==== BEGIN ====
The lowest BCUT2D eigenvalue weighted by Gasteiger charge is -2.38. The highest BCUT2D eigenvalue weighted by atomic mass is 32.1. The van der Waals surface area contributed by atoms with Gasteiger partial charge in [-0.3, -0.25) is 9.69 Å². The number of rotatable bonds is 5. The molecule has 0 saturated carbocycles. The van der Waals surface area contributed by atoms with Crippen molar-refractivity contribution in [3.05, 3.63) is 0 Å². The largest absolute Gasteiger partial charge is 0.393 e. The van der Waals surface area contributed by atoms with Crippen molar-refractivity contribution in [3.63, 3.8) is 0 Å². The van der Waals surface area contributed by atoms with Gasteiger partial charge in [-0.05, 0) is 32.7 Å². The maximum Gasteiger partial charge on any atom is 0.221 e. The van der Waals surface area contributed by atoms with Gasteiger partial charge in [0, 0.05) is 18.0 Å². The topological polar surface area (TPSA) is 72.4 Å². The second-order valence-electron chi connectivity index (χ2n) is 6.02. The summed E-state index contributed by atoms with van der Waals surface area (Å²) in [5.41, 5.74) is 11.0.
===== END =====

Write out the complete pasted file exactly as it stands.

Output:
The lowest BCUT2D eigenvalue weighted by Gasteiger charge is -2.38. The highest BCUT2D eigenvalue weighted by atomic mass is 32.1. The van der Waals surface area contributed by atoms with Gasteiger partial charge in [-0.3, -0.25) is 9.69 Å². The number of rotatable bonds is 5. The molecule has 0 saturated carbocycles. The van der Waals surface area contributed by atoms with Crippen molar-refractivity contribution in [3.05, 3.63) is 0 Å². The largest absolute Gasteiger partial charge is 0.393 e. The van der Waals surface area contributed by atoms with Crippen molar-refractivity contribution in [3.63, 3.8) is 0 Å². The van der Waals surface area contributed by atoms with Gasteiger partial charge in [-0.05, 0) is 32.7 Å². The maximum Gasteiger partial charge on any atom is 0.221 e. The van der Waals surface area contributed by atoms with Gasteiger partial charge in [0, 0.05) is 18.0 Å². The topological polar surface area (TPSA) is 72.4 Å². The second-order valence-electron chi connectivity index (χ2n) is 6.02. The summed E-state index contributed by atoms with van der Waals surface area (Å²) in [5.41, 5.74) is 11.0.